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Art On The Atlanta Beltline 2017 Open Call for Artists

Atlanta BeltLine, Inc. seeks to bring new artistic experiences to trail and park users

Art on the Atlanta BeltLine has published an open call seeking artists for the 2017 exhibition. Over the past eight years, the linear gallery space surrounding the Atlanta BeltLine has grown in scope to become the largest temporary outdoor art exhibition in the south. In 2016, nearly 150 visual and performing art installations graced the Eastside Trail, Atlanta BeltLine parks, and the interim hiking trails near Piedmont Park and through Reynoldstown. Last year, more than 1.7 million people visited the Eastside Trail, a two-mile multi-use trail lined with art installations.


Mayor Kasim Reed Announces Major Funding Commitments to Proctor Creek Watershed

Mayor Kasim Reed announced that the City of Atlanta will allocate $3 million in TSPLOST revenue this year to build the first segment of the Proctor Creek Greenway. The Proctor Creek Greenway will be a seven-mile bicycle and pedestrian trail spanning from Maddox Park to the Chattahoochee River.  “Today’s financial commitment is yet another example of our dedication to revitalize the communities close to Proctor Creek and the future greenway,” said Mayor Reed. “My Administration is committed to enhancing quality of life by creating and expanding greenspace which will allow all City of Atlanta residents to be in walking distance of a park. The mobilization of this natural asset will get us closer to this goal and serve as a catalyst for growth and economic opportunity for years to come.”


Keep Atlanta Beautiful Commission Recognized Nationally for Making the City of Atlanta Cleaner and Greener

The City of Atlanta announced that the Keep Atlanta Beautiful Commission, a division of the Department of Public Works and a Keep America Beautiful affiliate, received the President’s Circle Award at the recent Keep America Beautiful National Conference in Washington, D.C. The President’s Circle Award recognizes certified Keep America Beautiful affiliates committed to ending littering, improving recycling and beautifying their local community. In qualifying for a President’s Circle Award, the Keep Atlanta Beautiful Commission met Keep America Beautiful’ s standards of merit by conducting an annual Community Appearance Index, an index which visually assesses overall appearance of communities through indicators such as litter, illegal signs, graffiti, abandoned or junk vehicles, and outside storage. In addition, the Commission conducted a cost/benefit analysis which measured the organization’s ability to leverage community resources to beautify Atlanta. The Keep Atlanta Beautiful Commission also formed a coalition of community organization committed to the mission, conducted community cleanups and hosted scrap tire drives.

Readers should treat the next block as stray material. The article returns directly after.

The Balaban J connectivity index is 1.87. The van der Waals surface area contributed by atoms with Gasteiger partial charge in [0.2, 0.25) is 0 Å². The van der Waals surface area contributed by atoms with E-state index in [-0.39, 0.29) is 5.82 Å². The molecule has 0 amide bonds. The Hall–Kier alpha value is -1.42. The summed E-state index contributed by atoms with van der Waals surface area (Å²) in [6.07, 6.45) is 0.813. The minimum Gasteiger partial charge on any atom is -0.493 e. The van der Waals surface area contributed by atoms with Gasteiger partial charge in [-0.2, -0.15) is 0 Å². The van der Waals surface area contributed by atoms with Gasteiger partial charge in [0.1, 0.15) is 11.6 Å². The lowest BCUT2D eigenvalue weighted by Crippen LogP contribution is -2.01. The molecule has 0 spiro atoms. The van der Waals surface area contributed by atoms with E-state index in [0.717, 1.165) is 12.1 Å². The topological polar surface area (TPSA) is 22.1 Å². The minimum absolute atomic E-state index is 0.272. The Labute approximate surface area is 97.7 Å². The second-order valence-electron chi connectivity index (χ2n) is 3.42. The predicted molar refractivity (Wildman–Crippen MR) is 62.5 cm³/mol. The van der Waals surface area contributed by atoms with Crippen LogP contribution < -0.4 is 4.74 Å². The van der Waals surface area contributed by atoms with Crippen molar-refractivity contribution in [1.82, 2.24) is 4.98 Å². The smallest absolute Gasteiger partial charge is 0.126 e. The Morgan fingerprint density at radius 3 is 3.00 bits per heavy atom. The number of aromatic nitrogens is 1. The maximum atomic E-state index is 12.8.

Mayor Kasim Reed and the Department of Planning and Community Development Launch Comprehensive Transportation Planning Initiative

The Department of Planning and Community Development announced that it will launch a comprehensive transportation planning initiative. The initiative will update the city’s existing Comprehensive Transportation Plan, serve as a critical element of the Atlanta City Design Project, reframe transportation policies and identify recommendations for future transportation investment. The Comprehensive Transportation Plan kickoff community meeting took place on Thursday, February 16 at Atlanta City Hall. At the meeting, Mayor Reed and Department of Planning and Community Development Commissioner Tim Keane will invite residents to provide ideas.


Atlanta to allocate $4.5 million to improve Proctor Creek, build trails

This beaver dam across Proctor Creek, at a site downstream of the bridge at James Jackson Parkway, exemplifies the type of habitat to be restored File/Credit: Alan Cressler via FlickrThe City of Atlanta will allocate $3 million of a $4.5 million Proctor Creek fund to build a seven-mile bicycle and pedestrian and bicycle trail, according to an announcement by Atlanta Mayor Kasim Reed.

Stephanie Stuckey Benfield, the city’s chief resilience officer at a Climate & Health meeting being held at the Carter Center Thursday, said the additional $1.5 million will be invested in a study to improve water quality in the Proctor Creek Corridor.


Climate & Health meeting takes place at Carter Center after canceled by the CDC

Vice President Al Gore and Laura Turner Seydel speak at the end of the Climate & Health meeting (Photo by Maria Saporta)Nearly 350 people attended the Climate & Health Meeting at the Carter Center – led by former Vice President Al Gore – to learn of the public health impacts of climate change.

Originally, the meeting was supposed to have been a three-day session held at the Centers for Disease Control and Prevention. But the CDC canceled the event on the eve of Donald Trump being inaugurated into office, likely for pre-emptive political reasons.



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